National 3.8.2016 02:42 pm

Fuel shortage worries IEC in Mpumalanga

Photo: Supplied

Photo: Supplied

About 15 000 workers affiliated with Ceppwawu downed tools on Thursday after wage talks stalled last week.

The IEC in KwaMhlanga, Mpumalanga, said on Wednesday it was worried the shortage of petrol in the area might impede on some of its voting processes.

At least three fuel stations ran dry on Wednesday morning in KwaMhlanga because of the ongoing strike in the petroleum industry over wage increases.

IEC’s deputy presiding officer Miriam Mabena told African News Agency the fuel shortage might make it difficult for the commission to transport ballot papers from a voting station at Victory Multipurpose Centre to the headquarters of the Thembisile Hani Local Municipality in Kwaggafontein, about 30 kilometres away.

“This is a problem for us because we have to refuel our vehicles and take the material to the municipality,” said Mabena.

“The fuel shortage will disturb us. We are worried but everything is going smoothly at this voting station now.”

Mabena said 328 people had cast their votes between 7am and 10am, including a 77-year-old woman. She said the only hiccup they encountered at the centre was that the addresses of some of the registered voters did not appear on the voters’ roll.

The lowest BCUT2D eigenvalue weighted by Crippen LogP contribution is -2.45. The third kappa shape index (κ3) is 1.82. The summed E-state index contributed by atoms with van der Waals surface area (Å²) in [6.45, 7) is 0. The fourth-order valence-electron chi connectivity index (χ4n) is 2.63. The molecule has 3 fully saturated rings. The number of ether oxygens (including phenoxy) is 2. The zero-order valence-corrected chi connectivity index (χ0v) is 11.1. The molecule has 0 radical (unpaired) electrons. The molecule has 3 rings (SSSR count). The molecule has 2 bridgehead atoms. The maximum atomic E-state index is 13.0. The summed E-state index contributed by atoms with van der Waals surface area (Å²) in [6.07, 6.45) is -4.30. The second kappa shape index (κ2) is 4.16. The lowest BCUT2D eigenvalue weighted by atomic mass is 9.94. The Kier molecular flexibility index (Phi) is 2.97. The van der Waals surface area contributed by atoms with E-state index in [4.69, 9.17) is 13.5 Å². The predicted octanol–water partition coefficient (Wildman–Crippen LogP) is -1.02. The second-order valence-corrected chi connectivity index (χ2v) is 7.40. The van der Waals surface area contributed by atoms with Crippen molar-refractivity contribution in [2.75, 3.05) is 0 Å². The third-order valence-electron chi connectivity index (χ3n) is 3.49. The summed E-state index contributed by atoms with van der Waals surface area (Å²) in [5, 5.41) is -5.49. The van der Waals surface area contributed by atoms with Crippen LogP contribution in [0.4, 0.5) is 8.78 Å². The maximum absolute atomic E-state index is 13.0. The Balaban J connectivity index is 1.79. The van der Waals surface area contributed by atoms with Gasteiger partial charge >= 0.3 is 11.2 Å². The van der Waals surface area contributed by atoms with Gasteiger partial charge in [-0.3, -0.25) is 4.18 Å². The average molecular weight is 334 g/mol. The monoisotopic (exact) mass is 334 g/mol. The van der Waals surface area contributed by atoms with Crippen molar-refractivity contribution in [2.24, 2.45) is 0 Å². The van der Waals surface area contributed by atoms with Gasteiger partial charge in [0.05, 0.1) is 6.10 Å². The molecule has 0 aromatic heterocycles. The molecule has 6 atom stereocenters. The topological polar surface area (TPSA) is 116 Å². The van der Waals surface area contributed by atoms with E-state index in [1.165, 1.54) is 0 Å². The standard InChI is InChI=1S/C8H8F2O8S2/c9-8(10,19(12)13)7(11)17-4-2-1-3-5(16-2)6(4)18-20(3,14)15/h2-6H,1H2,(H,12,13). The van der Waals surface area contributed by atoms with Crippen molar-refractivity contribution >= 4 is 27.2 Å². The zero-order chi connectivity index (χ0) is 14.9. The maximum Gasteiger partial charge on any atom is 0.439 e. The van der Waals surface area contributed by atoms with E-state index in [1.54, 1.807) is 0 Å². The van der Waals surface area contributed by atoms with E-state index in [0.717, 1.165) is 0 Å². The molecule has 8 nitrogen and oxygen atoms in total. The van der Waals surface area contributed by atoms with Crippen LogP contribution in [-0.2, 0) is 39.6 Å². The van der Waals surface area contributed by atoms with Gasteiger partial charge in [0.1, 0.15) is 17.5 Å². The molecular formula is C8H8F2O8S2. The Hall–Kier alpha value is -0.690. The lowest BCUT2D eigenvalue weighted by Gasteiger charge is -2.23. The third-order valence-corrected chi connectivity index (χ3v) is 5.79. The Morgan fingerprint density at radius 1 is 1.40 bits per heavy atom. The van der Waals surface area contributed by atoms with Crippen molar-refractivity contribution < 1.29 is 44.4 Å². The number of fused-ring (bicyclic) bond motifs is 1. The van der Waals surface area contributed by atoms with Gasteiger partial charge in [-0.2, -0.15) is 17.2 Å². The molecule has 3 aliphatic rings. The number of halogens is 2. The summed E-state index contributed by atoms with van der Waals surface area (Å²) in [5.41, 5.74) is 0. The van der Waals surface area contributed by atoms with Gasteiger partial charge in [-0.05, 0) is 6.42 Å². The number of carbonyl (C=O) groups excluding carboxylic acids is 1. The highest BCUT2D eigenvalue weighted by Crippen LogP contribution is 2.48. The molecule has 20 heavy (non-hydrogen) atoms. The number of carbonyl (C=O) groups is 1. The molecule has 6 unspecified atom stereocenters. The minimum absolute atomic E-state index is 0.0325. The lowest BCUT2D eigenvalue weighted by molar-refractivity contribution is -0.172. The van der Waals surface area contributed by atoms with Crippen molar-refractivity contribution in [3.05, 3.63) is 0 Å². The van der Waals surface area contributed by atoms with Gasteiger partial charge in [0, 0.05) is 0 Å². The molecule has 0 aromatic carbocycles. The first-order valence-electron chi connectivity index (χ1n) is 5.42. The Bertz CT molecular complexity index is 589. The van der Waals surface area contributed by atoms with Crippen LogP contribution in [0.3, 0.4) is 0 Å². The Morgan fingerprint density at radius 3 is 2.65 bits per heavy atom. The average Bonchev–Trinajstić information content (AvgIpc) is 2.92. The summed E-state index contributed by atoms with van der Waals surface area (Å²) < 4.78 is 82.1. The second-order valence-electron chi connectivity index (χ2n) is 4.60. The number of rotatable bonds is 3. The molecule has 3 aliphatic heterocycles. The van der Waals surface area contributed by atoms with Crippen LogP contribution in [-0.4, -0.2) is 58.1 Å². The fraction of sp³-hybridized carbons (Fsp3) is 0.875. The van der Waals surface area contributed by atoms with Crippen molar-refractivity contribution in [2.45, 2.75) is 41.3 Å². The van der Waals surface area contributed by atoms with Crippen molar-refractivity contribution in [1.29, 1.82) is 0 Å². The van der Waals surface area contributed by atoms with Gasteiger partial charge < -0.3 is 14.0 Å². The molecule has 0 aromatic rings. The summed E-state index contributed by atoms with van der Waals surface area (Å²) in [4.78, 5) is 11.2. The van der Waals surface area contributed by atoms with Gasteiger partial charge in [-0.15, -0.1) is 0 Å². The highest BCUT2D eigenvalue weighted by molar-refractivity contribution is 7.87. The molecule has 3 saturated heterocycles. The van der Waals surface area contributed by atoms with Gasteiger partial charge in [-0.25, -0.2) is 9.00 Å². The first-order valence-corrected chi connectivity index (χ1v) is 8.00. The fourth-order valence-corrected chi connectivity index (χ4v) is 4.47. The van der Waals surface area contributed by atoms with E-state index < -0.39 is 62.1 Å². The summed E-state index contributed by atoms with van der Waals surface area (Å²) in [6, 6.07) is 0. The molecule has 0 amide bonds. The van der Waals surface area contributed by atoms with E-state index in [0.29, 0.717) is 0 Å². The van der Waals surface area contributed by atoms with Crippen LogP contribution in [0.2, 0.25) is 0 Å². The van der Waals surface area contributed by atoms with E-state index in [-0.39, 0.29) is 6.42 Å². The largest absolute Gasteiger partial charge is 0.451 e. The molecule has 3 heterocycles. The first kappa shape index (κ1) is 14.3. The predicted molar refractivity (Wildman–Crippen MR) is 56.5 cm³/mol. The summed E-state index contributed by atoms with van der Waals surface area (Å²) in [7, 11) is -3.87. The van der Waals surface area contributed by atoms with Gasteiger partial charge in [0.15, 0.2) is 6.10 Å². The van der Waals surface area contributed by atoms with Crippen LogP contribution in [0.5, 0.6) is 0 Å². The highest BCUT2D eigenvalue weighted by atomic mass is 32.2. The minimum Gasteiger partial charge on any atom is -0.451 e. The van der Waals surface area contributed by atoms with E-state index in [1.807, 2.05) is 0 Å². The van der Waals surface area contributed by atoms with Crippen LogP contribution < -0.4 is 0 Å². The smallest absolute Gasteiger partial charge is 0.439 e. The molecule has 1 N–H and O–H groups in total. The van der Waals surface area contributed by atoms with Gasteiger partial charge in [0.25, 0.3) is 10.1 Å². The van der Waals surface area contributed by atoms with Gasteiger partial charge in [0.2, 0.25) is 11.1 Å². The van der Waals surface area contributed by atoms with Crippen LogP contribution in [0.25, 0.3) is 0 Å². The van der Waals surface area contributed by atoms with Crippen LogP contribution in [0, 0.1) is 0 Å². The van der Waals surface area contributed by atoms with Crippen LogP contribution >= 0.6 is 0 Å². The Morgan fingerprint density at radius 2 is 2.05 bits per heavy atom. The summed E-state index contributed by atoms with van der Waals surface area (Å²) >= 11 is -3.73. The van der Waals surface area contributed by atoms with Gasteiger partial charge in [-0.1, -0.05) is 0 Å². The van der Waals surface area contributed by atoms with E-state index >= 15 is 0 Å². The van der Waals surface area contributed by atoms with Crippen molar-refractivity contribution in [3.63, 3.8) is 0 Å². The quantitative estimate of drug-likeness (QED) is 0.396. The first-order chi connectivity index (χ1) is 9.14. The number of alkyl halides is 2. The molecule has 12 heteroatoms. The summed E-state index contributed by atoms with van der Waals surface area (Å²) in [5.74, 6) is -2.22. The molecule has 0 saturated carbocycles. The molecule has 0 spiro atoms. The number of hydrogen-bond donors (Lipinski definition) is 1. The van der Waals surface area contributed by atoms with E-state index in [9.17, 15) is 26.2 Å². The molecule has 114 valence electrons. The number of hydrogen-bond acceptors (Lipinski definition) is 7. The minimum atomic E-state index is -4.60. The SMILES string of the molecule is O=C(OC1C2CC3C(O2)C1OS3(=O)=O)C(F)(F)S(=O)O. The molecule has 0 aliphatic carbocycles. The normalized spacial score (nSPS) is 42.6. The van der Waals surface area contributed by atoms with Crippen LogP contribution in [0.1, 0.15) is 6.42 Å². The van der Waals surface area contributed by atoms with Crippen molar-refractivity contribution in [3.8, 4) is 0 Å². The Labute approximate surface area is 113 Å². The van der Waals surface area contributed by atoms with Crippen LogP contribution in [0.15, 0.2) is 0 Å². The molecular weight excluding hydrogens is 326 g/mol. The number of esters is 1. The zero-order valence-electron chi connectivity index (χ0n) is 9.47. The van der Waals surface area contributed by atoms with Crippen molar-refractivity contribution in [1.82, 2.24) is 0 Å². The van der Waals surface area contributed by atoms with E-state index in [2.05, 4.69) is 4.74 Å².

“We asked them [voters] to fill in forms and they voted. I think the issue of the addresses was caused by a technical problem, but it did not delay the voting process,” she said.

While it was smooth sailing at several voting stations in the area in the morning, some residents with cars said they preferred to drive to other areas in a quest to find petrol and vote later.

“If I can go to the voting station now and stand in a queue, I might not find petrol later,” said resident Nomvula Msiza.

“I must get petrol because I will not be able to drive to work tomorrow,” she added.

About 15 000 workers affiliated with Chemical, Energy, Paper, Printing Wood and Allied Workers Union (Ceppwawu) downed tools on Thursday after wage talks stalled last week.

This followed an offer of a 7% increase from the sector. Ceppwawu is pushing for a one-year agreement for a 9% wage increase.

– African News Agency (ANA)


today in print